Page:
This essay is about our perception of Margaret Preston’s works “Adam and Eve in the Garden of Eden” and “The Expulsion”
In both paintings we can see that Mrs Preston used indigenous Australians to portray Adam and Eve. We also see the Garden is full of life, including plants and animals that are native to Australia. The colours are vibrant and the whole painting is alive. The humans seem to be content in the Garden. Adam is hard at work making a boomerang and Eve is content to be by his side. The animals seem to have no fear of the humans, because the humans were there to take care of them. It seems a contradiction then that the man is making a boomerang. He did not need to hunt the animals, they were all around him.
This is a picture of inclusion. The natives are at one with the garden, and everything in it.
In “The Expulsion” we can now see Adam and Eve (still portrayed as aboriginals) banished from the Garden while a white angel is guarding so they can’t return. On the outside of the gate, life is scarce and desolate. However if we notice closely, we can see one of the plants outside the garden is a prickly pear which is edible. We also see a Sturt Desert Pea, which I think is a beautiful flower.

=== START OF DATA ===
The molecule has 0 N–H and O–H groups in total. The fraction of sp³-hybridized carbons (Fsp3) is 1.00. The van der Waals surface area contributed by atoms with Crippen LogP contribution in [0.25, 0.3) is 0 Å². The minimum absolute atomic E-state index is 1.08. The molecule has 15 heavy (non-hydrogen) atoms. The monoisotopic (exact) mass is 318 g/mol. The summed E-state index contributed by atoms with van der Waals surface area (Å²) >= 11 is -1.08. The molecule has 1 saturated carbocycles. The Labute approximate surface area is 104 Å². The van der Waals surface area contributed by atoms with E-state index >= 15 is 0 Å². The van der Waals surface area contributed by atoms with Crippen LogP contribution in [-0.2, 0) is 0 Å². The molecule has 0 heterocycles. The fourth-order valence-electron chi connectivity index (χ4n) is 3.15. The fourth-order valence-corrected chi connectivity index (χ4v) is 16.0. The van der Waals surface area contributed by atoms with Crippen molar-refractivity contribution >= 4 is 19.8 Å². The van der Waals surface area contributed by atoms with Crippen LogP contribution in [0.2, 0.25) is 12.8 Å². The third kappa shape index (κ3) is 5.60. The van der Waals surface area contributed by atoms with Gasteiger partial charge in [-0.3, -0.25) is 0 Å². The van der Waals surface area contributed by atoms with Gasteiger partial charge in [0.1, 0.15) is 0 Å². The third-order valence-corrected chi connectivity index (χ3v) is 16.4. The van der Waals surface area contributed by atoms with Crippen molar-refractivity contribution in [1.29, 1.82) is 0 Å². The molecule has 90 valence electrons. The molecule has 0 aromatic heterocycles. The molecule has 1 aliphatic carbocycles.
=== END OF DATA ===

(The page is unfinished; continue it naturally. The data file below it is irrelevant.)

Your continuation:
This tells me that even while Adam and Eve were outside the walls of the garden, God intended to still take care of them. By giving the beauty in the flower and the provision of food in the prickly pear, God shows that he is still concerned for their wellbeing.
Focusing on the humans in this picture, it seems that the woman is happy to be banished from the garden and is now free outside Gods rules. The man however, looks to be in pain and anguish, regretting the day he ever crossed God. Let me focus also on the baby. It seems to me that this baby is a lighter colour or complexion than its parents. Is Margaret saying that the mother was perhaps raped by a white man? Maybe that is why she looks so happy to be leaving the compound.
In contrast, the expulsion shows total exclusion. The natives are now cut off from the land, with nature and everything they were once comfortable with. The natives are alienated from their homeland.
Margaret is showing she is very sympathetic to the Aboriginals and their struggles and problems. If only they were left alone to be content by white man, they would still be living a stress-free existence in the Garden.